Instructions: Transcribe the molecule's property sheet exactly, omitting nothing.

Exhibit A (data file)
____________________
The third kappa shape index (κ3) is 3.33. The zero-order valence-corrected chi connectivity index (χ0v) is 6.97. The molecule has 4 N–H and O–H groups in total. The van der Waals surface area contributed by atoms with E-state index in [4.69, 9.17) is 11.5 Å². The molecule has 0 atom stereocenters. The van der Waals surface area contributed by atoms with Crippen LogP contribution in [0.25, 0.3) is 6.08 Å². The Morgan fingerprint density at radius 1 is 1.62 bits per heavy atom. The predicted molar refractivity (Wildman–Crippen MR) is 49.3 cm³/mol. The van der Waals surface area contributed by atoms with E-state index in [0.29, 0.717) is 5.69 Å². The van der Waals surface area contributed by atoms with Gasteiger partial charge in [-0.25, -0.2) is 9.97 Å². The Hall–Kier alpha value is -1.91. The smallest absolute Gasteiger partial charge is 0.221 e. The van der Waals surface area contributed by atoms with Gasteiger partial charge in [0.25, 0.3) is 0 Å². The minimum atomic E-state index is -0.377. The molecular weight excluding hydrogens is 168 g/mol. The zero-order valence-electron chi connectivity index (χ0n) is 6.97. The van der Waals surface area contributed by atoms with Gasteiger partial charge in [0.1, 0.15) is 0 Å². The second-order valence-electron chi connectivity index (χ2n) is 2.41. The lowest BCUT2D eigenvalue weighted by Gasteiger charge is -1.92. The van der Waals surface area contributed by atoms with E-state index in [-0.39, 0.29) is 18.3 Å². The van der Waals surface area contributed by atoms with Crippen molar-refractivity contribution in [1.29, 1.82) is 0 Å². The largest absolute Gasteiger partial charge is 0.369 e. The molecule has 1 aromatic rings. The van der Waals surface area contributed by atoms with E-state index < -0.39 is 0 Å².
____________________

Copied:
The third kappa shape index (κ3) is 3.33. The zero-order valence-corrected chi connectivity index (χ0v) is 6.97. The molecule has 4 N–H and O–H groups in total. The van der Waals surface area contributed by atoms with E-state index in [4.69, 9.17) is 11.5 Å². The molecule has 0 atom stereocenters. The van der Waals surface area contributed by atoms with Crippen LogP contribution in [0.25, 0.3) is 6.08 Å². The Morgan fingerprint density at radius 1 is 1.62 bits per heavy atom. The predicted molar refractivity (Wildman–Crippen MR) is 49.3 cm³/mol. The van der Waals surface area contributed by atoms with E-state index in [0.29, 0.717) is 5.69 Å². The van der Waals surface area contributed by atoms with Gasteiger partial charge in [-0.25, -0.2) is 9.97 Å². The Hall–Kier alpha value is -1.91. The smallest absolute Gasteiger partial charge is 0.221 e. The van der Waals surface area contributed by atoms with Gasteiger partial charge in [0.25, 0.3) is 0 Å². The minimum atomic E-state index is -0.377. The molecular weight excluding hydrogens is 168 g/mol. The zero-order valence-electron chi connectivity index (χ0n) is 6.97. The van der Waals surface area contributed by atoms with Gasteiger partial charge in [0.1, 0.15) is 0 Å². The second-order valence-electron chi connectivity index (χ2n) is 2.41. The lowest BCUT2D eigenvalue weighted by Gasteiger charge is -1.92. The van der Waals surface area contributed by atoms with E-state index in [-0.39, 0.29) is 18.3 Å². The van der Waals surface area contributed by atoms with Crippen molar-refractivity contribution in [1.29, 1.82) is 0 Å². The largest absolute Gasteiger partial charge is 0.369 e. The molecule has 1 aromatic rings. The van der Waals surface area contributed by atoms with E-state index < -0.39 is 0 Å².